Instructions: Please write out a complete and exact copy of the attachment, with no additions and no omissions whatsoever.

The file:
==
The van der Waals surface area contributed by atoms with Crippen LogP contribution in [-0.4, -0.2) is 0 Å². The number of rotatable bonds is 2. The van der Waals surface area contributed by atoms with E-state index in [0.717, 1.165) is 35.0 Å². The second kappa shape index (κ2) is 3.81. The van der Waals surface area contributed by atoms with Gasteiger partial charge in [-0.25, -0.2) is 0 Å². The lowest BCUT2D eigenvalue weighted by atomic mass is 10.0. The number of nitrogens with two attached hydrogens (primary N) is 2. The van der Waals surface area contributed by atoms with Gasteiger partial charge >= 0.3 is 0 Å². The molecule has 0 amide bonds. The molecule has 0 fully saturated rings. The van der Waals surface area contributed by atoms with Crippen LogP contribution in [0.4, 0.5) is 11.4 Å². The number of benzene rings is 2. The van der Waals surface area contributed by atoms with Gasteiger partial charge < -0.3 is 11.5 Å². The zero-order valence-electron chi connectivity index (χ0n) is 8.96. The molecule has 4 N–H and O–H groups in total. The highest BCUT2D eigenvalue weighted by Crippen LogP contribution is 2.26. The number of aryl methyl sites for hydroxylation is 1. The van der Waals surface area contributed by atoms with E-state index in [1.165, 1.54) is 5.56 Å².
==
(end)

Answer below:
The van der Waals surface area contributed by atoms with Crippen LogP contribution in [-0.4, -0.2) is 0 Å². The number of rotatable bonds is 2. The van der Waals surface area contributed by atoms with E-state index in [0.717, 1.165) is 35.0 Å². The second kappa shape index (κ2) is 3.81. The van der Waals surface area contributed by atoms with Gasteiger partial charge in [-0.25, -0.2) is 0 Å². The lowest BCUT2D eigenvalue weighted by atomic mass is 10.0. The number of nitrogens with two attached hydrogens (primary N) is 2. The van der Waals surface area contributed by atoms with Gasteiger partial charge >= 0.3 is 0 Å². The molecule has 0 amide bonds. The molecule has 0 fully saturated rings. The van der Waals surface area contributed by atoms with Crippen LogP contribution in [0.4, 0.5) is 11.4 Å². The number of benzene rings is 2. The van der Waals surface area contributed by atoms with Gasteiger partial charge < -0.3 is 11.5 Å². The zero-order valence-electron chi connectivity index (χ0n) is 8.96. The molecule has 4 N–H and O–H groups in total. The highest BCUT2D eigenvalue weighted by Crippen LogP contribution is 2.26. The number of aryl methyl sites for hydroxylation is 1. The van der Waals surface area contributed by atoms with E-state index in [1.165, 1.54) is 5.56 Å².